Establishing a representative office in Italy
Accountant Filippo as English speaking Italian chartered accountant, Commercialista, will help you.
Italian law does not provide an official definition of “representative office”. It is therefore standard practice to refer to the OECD Model Convention to avoid double taxation and prevent tax evasion (affecting Article 162 of the Italian so-called Revenue Tax Consolidated Act, Presidential Decree no. 917/1986) according to which a representative office is a fixed place of business of a foreign company in Italy engaged only and exclusively in marketing and promotional activities, or scientific or market research, or other information gathering activities. In other words, a “mere” representative office merely plays an auxiliary or preparatory role for the foreign company to enter the Italian market, and may not conduct production-related or commercial activities.
As opposed to the establishment of an Italian company (subsidiary) or of an Italian branch, a representative office is characterized by two factors:
- a local presence to promote the company and its products/services and to perform other non-business operations;
- the local unit does not require a permanent representation (it does not represent the foreign company vis-a-vis third parties).
A representative office must be registered with the Economic and Administrative Index (REA, Repertorio Economico Amministrativo) of the Italian Registrar of Companies.
The requirements to establish a representative office in Italy
The establishment of a representative office shall be authorized by a special resolution of the company’s corporate body that is competent pursuant to the law of the place of incorporation.
- The company shall appoint a representative of the representative office whose name will be entered in the Italian Companies’ Registry (this can be the same director of the foreign company and does not need to be an Italian resident);
- The company shall have an address in Italy (if you don’t have an office in Italy, we can provide a virtual address);
- The company and the representative of the representative office shall obtain a tax identification number (codice fiscale) with the Italian Inland Revenue.
The documents required to establish a representative office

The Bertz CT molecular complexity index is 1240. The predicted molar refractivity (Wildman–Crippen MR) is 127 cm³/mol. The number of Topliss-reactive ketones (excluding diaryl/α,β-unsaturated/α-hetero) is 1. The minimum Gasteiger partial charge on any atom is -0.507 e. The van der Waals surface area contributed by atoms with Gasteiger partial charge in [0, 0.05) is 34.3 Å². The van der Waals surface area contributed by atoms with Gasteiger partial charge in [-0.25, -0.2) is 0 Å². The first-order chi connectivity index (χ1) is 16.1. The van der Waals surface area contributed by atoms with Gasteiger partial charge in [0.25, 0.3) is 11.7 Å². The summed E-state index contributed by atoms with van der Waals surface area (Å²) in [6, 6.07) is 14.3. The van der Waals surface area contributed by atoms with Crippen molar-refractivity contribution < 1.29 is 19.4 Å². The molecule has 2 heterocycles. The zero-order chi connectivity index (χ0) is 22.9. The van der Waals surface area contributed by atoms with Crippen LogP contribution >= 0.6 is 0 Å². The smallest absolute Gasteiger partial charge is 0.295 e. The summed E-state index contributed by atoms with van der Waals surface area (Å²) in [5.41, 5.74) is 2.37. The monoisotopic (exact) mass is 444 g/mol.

To establish a branch in Italy, you shall provide us with the following documents:
- a detailed description of the activity of the company in its home jurisdiction on the company’s letterhead;
- a certificate of incorporation (or similar document) of the company that intends to establish a representative office in Italy, that includes the company’s bylaws and the name(s) of its shareholder(s) and director(s);
- a special resolution of the board of directors (or sole director) that shall (a) authorizes the establishment of a representative office in Italy and indicates the address of the Representative office and (b) appoints a representative;
- a copy of the passport of the representative person of the Italian representative office.
All the above documents shall be notarized and apostilled (or notarized and legalized with your local Italian Embassy or Consulate if your home country is not a member of the apostille convention – a list of the members can be found here https://en.wikipedia.org/wiki/Apostille_Convention). All the above documents (including the company’s bylaws) shall be translated in Italian and the translation shall be sworn by us (or by a certified translator).
Representative office and corporate tax in Italy
As such, for tax purposes, a “mere” representative office is not considered a “permanent establishment” of the foreign company and is therefore not subject to any taxation in Italy. Accordingly, representative offices are not required to keep books, publish financial statements or file income tax or VAT returns. They are, however, required to maintain ordinary accounts in order to document expenses (e.g. personnel costs, office equipment, etc.) to be covered by the foreign company’s head office.
“Mere Representative Office” Vs “Representative office that does not merely perform representation functions”
First, while such an office may not engage in production-related or commercial activities, it, unlike a mere representative office, may provide third parties with non-commercial or preparatory services to the company’s business (i.e. display, purchasing and storing goods, gathering information, advertising, research, and other ancillary or preparatory activities). Of course, governance of the relationship between this kind of representative office and third parties shall be agreed between the third party and the foreign company establishing the office.
Consequently, it is standard interpretative practice to consider such a non-mere representative office as a permanent establishment and thus subject to taxation. As such, in addition to being registered with the competent REA and possessing a Fiscal Code, the office shall also obtain a VAT number from the competent Revenue Agency office. The filing shall be carried out by the legal representative of the foreign company endowed with an Italian Fiscal Code (or by an attorney-in-fact with special power of attorney and Italian Fiscal Code) through Single Notification. Upon receipt by REA, the Revenue Agency will provide the “non-mere” representative office with ad-hoc Fiscal Code.
Unlike a “mere” representative office, it shall also keep separate books, file VAT and income tax returns each year and file the foreign company annual report with the relevant Chamber of Commerce.
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